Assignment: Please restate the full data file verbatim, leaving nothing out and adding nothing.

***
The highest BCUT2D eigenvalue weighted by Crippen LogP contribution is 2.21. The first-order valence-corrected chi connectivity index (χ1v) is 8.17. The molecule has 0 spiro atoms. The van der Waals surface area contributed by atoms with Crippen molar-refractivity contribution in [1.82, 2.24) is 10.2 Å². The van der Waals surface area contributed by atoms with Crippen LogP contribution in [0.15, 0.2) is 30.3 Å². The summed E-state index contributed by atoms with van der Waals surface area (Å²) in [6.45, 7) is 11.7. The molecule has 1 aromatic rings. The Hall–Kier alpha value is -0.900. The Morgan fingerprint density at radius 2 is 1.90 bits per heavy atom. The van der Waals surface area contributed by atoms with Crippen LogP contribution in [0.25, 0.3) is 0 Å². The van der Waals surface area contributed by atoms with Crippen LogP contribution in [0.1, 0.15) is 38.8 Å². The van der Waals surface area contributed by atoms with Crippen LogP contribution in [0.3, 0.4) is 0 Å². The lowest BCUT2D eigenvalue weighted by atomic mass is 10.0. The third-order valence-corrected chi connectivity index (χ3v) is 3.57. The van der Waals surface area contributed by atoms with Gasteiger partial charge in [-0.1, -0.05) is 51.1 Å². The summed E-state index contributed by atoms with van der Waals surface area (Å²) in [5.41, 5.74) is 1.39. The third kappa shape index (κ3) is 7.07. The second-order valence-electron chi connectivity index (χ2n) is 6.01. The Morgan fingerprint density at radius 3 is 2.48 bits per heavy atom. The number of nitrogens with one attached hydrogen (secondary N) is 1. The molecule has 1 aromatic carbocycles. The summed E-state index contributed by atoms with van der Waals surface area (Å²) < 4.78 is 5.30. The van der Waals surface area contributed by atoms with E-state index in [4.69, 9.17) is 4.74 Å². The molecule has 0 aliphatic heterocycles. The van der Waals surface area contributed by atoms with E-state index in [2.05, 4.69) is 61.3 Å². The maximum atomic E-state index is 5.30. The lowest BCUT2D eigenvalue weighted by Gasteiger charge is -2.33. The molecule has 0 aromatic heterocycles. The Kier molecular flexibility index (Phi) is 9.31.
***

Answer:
The highest BCUT2D eigenvalue weighted by Crippen LogP contribution is 2.21. The first-order valence-corrected chi connectivity index (χ1v) is 8.17. The molecule has 0 spiro atoms. The van der Waals surface area contributed by atoms with Crippen molar-refractivity contribution in [1.82, 2.24) is 10.2 Å². The van der Waals surface area contributed by atoms with Crippen LogP contribution in [0.15, 0.2) is 30.3 Å². The summed E-state index contributed by atoms with van der Waals surface area (Å²) in [6.45, 7) is 11.7. The molecule has 1 aromatic rings. The Hall–Kier alpha value is -0.900. The Morgan fingerprint density at radius 2 is 1.90 bits per heavy atom. The van der Waals surface area contributed by atoms with Crippen LogP contribution in [0.25, 0.3) is 0 Å². The van der Waals surface area contributed by atoms with Crippen LogP contribution in [0.1, 0.15) is 38.8 Å². The van der Waals surface area contributed by atoms with Crippen LogP contribution in [0.3, 0.4) is 0 Å². The lowest BCUT2D eigenvalue weighted by atomic mass is 10.0. The third-order valence-corrected chi connectivity index (χ3v) is 3.57. The van der Waals surface area contributed by atoms with Gasteiger partial charge in [-0.1, -0.05) is 51.1 Å². The summed E-state index contributed by atoms with van der Waals surface area (Å²) in [5.41, 5.74) is 1.39. The third kappa shape index (κ3) is 7.07. The second-order valence-electron chi connectivity index (χ2n) is 6.01. The Morgan fingerprint density at radius 3 is 2.48 bits per heavy atom. The number of nitrogens with one attached hydrogen (secondary N) is 1. The molecule has 1 aromatic carbocycles. The summed E-state index contributed by atoms with van der Waals surface area (Å²) < 4.78 is 5.30. The van der Waals surface area contributed by atoms with E-state index in [4.69, 9.17) is 4.74 Å². The molecule has 0 aliphatic heterocycles. The van der Waals surface area contributed by atoms with E-state index in [2.05, 4.69) is 61.3 Å². The maximum atomic E-state index is 5.30. The lowest BCUT2D eigenvalue weighted by Gasteiger charge is -2.33. The molecule has 0 aromatic heterocycles. The Kier molecular flexibility index (Phi) is 9.31.